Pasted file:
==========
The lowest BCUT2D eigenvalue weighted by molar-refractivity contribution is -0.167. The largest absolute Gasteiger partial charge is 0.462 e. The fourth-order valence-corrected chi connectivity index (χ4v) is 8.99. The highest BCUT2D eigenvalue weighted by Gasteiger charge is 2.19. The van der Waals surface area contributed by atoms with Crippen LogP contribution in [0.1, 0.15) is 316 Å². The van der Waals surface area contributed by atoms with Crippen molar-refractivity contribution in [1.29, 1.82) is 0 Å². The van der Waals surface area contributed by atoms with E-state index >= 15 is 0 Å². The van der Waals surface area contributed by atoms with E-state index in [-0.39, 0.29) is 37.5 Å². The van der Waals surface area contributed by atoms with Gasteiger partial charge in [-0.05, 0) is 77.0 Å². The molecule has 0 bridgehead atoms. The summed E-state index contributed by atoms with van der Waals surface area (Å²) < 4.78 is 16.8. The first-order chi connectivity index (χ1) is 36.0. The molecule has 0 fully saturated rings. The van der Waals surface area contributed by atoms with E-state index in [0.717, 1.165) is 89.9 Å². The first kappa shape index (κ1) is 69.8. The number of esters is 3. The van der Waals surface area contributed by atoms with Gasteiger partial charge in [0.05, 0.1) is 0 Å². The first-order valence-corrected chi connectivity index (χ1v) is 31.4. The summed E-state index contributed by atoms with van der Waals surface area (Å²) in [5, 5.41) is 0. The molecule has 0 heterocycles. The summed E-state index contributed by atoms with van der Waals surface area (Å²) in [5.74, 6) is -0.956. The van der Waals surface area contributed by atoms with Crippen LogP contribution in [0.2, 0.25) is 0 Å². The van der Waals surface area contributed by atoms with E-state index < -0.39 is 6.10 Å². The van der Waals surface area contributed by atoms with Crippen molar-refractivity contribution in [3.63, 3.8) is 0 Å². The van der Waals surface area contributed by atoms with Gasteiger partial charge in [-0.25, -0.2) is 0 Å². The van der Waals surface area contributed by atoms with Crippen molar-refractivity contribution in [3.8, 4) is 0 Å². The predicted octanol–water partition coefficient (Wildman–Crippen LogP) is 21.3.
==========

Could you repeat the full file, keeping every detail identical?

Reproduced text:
The lowest BCUT2D eigenvalue weighted by molar-refractivity contribution is -0.167. The largest absolute Gasteiger partial charge is 0.462 e. The fourth-order valence-corrected chi connectivity index (χ4v) is 8.99. The highest BCUT2D eigenvalue weighted by Gasteiger charge is 2.19. The van der Waals surface area contributed by atoms with Crippen LogP contribution in [0.1, 0.15) is 316 Å². The van der Waals surface area contributed by atoms with Crippen molar-refractivity contribution in [1.29, 1.82) is 0 Å². The van der Waals surface area contributed by atoms with E-state index >= 15 is 0 Å². The van der Waals surface area contributed by atoms with E-state index in [-0.39, 0.29) is 37.5 Å². The van der Waals surface area contributed by atoms with Gasteiger partial charge in [-0.05, 0) is 77.0 Å². The molecule has 0 bridgehead atoms. The summed E-state index contributed by atoms with van der Waals surface area (Å²) < 4.78 is 16.8. The first-order chi connectivity index (χ1) is 36.0. The molecule has 0 fully saturated rings. The van der Waals surface area contributed by atoms with E-state index in [0.717, 1.165) is 89.9 Å². The first kappa shape index (κ1) is 69.8. The number of esters is 3. The van der Waals surface area contributed by atoms with Gasteiger partial charge in [0.05, 0.1) is 0 Å². The first-order valence-corrected chi connectivity index (χ1v) is 31.4. The summed E-state index contributed by atoms with van der Waals surface area (Å²) in [5, 5.41) is 0. The molecule has 0 heterocycles. The summed E-state index contributed by atoms with van der Waals surface area (Å²) in [5.74, 6) is -0.956. The van der Waals surface area contributed by atoms with Crippen LogP contribution in [0.2, 0.25) is 0 Å². The van der Waals surface area contributed by atoms with E-state index < -0.39 is 6.10 Å². The van der Waals surface area contributed by atoms with Crippen molar-refractivity contribution in [3.63, 3.8) is 0 Å². The van der Waals surface area contributed by atoms with Gasteiger partial charge in [-0.25, -0.2) is 0 Å². The van der Waals surface area contributed by atoms with Crippen molar-refractivity contribution in [3.8, 4) is 0 Å². The predicted octanol–water partition coefficient (Wildman–Crippen LogP) is 21.3.